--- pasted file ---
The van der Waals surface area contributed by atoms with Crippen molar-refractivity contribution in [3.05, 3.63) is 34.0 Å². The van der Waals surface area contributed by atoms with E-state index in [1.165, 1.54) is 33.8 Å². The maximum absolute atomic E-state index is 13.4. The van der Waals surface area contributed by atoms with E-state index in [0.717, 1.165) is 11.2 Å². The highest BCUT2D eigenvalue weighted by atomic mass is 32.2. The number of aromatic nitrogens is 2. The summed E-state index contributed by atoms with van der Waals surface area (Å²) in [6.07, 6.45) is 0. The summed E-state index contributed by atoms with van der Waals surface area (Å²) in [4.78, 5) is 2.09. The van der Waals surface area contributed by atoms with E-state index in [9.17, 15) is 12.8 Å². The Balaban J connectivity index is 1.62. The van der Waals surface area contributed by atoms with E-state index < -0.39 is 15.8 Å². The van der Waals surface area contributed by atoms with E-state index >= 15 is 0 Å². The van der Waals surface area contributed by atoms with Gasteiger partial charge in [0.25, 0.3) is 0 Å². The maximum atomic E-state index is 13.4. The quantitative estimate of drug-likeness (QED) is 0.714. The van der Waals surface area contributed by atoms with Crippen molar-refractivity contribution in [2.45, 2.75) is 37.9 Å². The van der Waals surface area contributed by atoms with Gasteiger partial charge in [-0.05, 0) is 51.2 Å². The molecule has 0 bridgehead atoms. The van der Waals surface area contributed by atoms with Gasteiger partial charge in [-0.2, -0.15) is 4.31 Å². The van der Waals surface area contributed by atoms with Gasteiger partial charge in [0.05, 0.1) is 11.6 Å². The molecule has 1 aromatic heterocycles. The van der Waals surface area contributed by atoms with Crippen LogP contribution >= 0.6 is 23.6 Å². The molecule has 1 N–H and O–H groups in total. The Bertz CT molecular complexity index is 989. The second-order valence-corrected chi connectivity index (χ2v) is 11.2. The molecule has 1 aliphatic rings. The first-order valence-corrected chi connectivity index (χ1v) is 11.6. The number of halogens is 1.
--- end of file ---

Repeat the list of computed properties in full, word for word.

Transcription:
The van der Waals surface area contributed by atoms with Crippen molar-refractivity contribution in [3.05, 3.63) is 34.0 Å². The van der Waals surface area contributed by atoms with E-state index in [1.165, 1.54) is 33.8 Å². The maximum absolute atomic E-state index is 13.4. The van der Waals surface area contributed by atoms with E-state index in [0.717, 1.165) is 11.2 Å². The highest BCUT2D eigenvalue weighted by atomic mass is 32.2. The number of aromatic nitrogens is 2. The summed E-state index contributed by atoms with van der Waals surface area (Å²) in [6.07, 6.45) is 0. The summed E-state index contributed by atoms with van der Waals surface area (Å²) in [4.78, 5) is 2.09. The van der Waals surface area contributed by atoms with E-state index in [9.17, 15) is 12.8 Å². The Balaban J connectivity index is 1.62. The van der Waals surface area contributed by atoms with E-state index < -0.39 is 15.8 Å². The van der Waals surface area contributed by atoms with E-state index >= 15 is 0 Å². The van der Waals surface area contributed by atoms with Gasteiger partial charge in [0.25, 0.3) is 0 Å². The maximum atomic E-state index is 13.4. The quantitative estimate of drug-likeness (QED) is 0.714. The van der Waals surface area contributed by atoms with Crippen molar-refractivity contribution in [2.45, 2.75) is 37.9 Å². The van der Waals surface area contributed by atoms with Gasteiger partial charge in [-0.05, 0) is 51.2 Å². The molecule has 0 bridgehead atoms. The van der Waals surface area contributed by atoms with Gasteiger partial charge in [-0.2, -0.15) is 4.31 Å². The van der Waals surface area contributed by atoms with Gasteiger partial charge in [0.05, 0.1) is 11.6 Å². The molecule has 1 aromatic heterocycles. The van der Waals surface area contributed by atoms with Crippen LogP contribution >= 0.6 is 23.6 Å². The molecule has 1 N–H and O–H groups in total. The Bertz CT molecular complexity index is 989. The second-order valence-corrected chi connectivity index (χ2v) is 11.2. The molecule has 1 aliphatic rings. The first-order valence-corrected chi connectivity index (χ1v) is 11.6. The number of halogens is 1.